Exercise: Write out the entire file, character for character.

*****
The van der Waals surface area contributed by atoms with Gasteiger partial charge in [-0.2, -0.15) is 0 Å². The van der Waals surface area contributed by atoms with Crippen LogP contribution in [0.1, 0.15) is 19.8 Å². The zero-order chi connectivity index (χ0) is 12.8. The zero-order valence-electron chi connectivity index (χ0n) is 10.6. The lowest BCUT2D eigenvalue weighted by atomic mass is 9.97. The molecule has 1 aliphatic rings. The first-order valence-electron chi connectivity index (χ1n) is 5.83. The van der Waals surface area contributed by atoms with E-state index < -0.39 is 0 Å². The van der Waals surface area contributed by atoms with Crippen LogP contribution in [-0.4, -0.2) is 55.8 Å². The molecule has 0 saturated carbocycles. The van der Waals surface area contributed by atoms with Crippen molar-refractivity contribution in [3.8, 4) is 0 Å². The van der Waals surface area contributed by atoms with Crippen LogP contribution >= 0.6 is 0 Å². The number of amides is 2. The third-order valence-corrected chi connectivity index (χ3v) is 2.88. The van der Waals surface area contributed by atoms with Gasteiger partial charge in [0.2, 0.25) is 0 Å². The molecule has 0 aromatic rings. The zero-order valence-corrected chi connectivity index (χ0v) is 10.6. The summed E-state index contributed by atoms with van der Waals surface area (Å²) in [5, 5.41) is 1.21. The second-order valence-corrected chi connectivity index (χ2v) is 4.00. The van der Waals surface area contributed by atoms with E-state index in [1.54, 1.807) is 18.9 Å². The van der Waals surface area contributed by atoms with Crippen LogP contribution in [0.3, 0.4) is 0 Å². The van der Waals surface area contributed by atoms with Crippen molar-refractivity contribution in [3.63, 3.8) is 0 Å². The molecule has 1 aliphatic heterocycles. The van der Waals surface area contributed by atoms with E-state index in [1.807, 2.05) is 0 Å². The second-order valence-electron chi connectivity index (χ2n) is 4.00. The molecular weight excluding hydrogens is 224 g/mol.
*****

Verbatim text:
The van der Waals surface area contributed by atoms with Gasteiger partial charge in [-0.2, -0.15) is 0 Å². The van der Waals surface area contributed by atoms with Crippen LogP contribution in [0.1, 0.15) is 19.8 Å². The zero-order chi connectivity index (χ0) is 12.8. The zero-order valence-electron chi connectivity index (χ0n) is 10.6. The lowest BCUT2D eigenvalue weighted by atomic mass is 9.97. The molecule has 1 aliphatic rings. The first-order valence-electron chi connectivity index (χ1n) is 5.83. The van der Waals surface area contributed by atoms with E-state index < -0.39 is 0 Å². The van der Waals surface area contributed by atoms with Crippen LogP contribution in [-0.4, -0.2) is 55.8 Å². The molecule has 0 saturated carbocycles. The van der Waals surface area contributed by atoms with Crippen molar-refractivity contribution in [3.8, 4) is 0 Å². The van der Waals surface area contributed by atoms with Crippen LogP contribution >= 0.6 is 0 Å². The number of amides is 2. The third-order valence-corrected chi connectivity index (χ3v) is 2.88. The van der Waals surface area contributed by atoms with Gasteiger partial charge in [0.2, 0.25) is 0 Å². The molecule has 0 aromatic rings. The zero-order valence-corrected chi connectivity index (χ0v) is 10.6. The summed E-state index contributed by atoms with van der Waals surface area (Å²) in [5, 5.41) is 1.21. The second-order valence-corrected chi connectivity index (χ2v) is 4.00. The van der Waals surface area contributed by atoms with E-state index in [1.54, 1.807) is 18.9 Å². The van der Waals surface area contributed by atoms with Crippen LogP contribution in [0.3, 0.4) is 0 Å². The van der Waals surface area contributed by atoms with Crippen molar-refractivity contribution in [3.63, 3.8) is 0 Å². The molecule has 1 aliphatic heterocycles. The van der Waals surface area contributed by atoms with E-state index in [1.807, 2.05) is 0 Å². The second-order valence-electron chi connectivity index (χ2n) is 4.00. The molecular weight excluding hydrogens is 224 g/mol.